Most of us thirty and older growing up with films, can still remember and even utter some highlights of them. Films added pleasure to our childhood. However, nowadays, complaints are frequently made about the quantity and quality of children-oriented films, which, more often than not, fail in catering to be needs of children.
On one side, children complain that there are no interesting movies to watch, for what are avaiable in the circulation companies are films flooded with sex or violence; on the other side, film makers groan about losing money for failing to sell enough copies.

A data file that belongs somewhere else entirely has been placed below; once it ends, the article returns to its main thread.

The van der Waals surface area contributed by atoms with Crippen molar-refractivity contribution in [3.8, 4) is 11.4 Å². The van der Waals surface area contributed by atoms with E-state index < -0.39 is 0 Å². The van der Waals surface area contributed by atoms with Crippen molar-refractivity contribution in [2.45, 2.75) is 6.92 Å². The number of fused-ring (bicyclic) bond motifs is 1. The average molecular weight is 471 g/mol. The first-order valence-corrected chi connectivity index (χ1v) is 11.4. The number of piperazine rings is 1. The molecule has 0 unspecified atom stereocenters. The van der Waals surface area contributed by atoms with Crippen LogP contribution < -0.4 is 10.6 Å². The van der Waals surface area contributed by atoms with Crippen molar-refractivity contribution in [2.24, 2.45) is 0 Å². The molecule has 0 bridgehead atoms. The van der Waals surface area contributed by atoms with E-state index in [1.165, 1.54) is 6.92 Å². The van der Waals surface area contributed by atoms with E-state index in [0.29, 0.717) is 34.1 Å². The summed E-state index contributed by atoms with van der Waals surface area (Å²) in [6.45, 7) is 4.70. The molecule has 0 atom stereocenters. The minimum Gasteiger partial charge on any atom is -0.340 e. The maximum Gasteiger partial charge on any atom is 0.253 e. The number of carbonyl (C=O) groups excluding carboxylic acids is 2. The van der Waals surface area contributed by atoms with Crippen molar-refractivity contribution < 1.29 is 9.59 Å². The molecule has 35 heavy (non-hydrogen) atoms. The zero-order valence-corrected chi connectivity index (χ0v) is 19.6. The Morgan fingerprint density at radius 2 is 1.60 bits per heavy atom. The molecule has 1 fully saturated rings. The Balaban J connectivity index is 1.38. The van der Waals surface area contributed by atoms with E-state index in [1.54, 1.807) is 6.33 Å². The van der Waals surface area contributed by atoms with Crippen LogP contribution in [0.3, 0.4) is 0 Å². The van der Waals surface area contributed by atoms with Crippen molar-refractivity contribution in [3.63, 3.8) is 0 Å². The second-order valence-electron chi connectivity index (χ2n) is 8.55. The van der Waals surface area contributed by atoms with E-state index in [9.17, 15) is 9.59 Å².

To all these problems, there are still some solutions. Among others, protective measures and promotional drives are necessary. What's more script writers and directors concemed about switch some traditional and single film-making formats to the combination of recreation and education. Another equally important consideration is about how to lift heavy class and homework so that children can have time to frequent cinemas. But all these efforts can work only on the premise that new circulation channels can be exploited to make films available to the children.